The National Transportation Safety Board today made its final determination in the January 26, 2020, helicopter crash that killed Kobe Bryant, his 13-year-old daughter, Gianna, and seven others, finding that the mostly likely cause was that the pilot, Ara Zobayan, became disorientated after flying into clouds, at which point he lost control and flew into a hillside.
A contributing factor, the board declared, was that Zobayan likely felt self-imposed pressure to successfully complete his mission, which was to deliver Bryant and members of his daughter’s basketball team to a tournament taking place in Calabasas, California.
The findings dinged Zobayan’s employer, Island Express Helicopters Inc., for “inadequate review and oversight of the safety management processes.” The conclusions provided on Tuesday were largely consistent with analysis previously published in New York magazine and elsewhere.
The fatal flight had taken off 40 minutes before from an airport in Orange County and traveled north under a low overcast before turning west in an attempt to cross over a mountain pass in order to reach Calabasas, 17 miles to the west. But the pass was shrouded in clouds. Island Express helicopters are only legally allowed to fly under visual flight rules, meaning that its pilots could orient themselves by seeing the ground below them.
At the public hearing held before the NTSB board voted to approve the findings, members noted that Zobayan had ignored his own pilot training. Once he found himself in whiteout conditions, he should have leveled the helicopter, kept flying straight ahead, and slowed down. Instead he maintained high speed and attempted to climb twice as fast as recommended.
He might nonetheless have succeeded in punching up through the thousand-foot-thick cloud layer if he had managed to keep the helicopter flying straight ahead. To do this, he would have had to maintain intent focus on the flight instrument panel in front of him, lest he succumb to “the leans,” an illusion caused by the vestibular sensation that one is in a turn when one is not. However, a few seconds after he entered the clouds, an air-traffic controller asked him to press a button that would signal the helicopter’s location on the controller’s radar screen. This required him to move and shift his attention in a way that “could adversely affect his ability to effectively interpret the instruments and maintain control of the helicopter,” according to NTSB investigator Dujuan Sevillian.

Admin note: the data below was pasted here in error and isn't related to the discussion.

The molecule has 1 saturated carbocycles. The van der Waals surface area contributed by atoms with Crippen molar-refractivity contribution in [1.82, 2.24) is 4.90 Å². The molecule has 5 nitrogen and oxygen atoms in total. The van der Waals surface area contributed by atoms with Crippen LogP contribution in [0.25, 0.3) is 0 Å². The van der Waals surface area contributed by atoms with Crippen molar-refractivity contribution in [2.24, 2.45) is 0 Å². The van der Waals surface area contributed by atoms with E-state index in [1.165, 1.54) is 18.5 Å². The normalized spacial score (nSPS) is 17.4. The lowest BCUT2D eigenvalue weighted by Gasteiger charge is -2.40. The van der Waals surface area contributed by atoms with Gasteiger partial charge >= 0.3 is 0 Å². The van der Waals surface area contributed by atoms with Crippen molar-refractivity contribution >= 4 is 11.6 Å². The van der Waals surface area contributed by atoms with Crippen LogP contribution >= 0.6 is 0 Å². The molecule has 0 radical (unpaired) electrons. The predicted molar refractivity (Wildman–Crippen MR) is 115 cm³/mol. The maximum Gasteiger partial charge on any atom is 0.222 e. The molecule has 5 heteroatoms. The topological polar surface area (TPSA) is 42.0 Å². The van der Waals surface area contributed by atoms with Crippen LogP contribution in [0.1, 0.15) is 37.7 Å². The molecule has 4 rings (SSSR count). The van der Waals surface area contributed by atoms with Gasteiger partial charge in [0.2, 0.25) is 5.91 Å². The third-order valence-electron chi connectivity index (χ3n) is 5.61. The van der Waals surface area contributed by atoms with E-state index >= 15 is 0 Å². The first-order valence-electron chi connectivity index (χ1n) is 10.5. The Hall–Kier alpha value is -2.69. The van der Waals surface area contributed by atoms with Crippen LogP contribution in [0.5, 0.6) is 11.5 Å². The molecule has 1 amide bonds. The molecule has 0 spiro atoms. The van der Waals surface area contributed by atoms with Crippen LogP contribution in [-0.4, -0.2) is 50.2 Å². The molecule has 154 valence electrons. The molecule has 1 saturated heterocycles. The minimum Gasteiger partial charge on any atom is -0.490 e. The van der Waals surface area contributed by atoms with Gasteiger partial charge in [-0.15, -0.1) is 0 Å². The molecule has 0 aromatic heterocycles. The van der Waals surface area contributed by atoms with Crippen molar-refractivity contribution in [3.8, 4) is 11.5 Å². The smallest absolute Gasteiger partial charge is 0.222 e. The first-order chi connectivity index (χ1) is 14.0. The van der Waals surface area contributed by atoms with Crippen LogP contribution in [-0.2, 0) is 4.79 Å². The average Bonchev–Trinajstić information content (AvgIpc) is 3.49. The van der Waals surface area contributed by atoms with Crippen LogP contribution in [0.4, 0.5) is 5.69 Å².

Seconds later, he radioed to the controller that he was climbing to 4,000 feet. But he was already in a steep dive that would cause him to impact the ground at 184 mph.
Far from being an unusual type of accident, crashes resulting from pilots flying into clouds and becoming disoriented are a persistent problem. On average, there have been one of these fatal crashes every six months for the past decade.
The board noted that the fatal crash didn’t mean that Zobayan was a bad pilot, noting that he was generally held in high regard by colleagues and clients. As lead investigator Bill English put it, “Good people can make a bad decision, and we really want to get to the bottom of why.”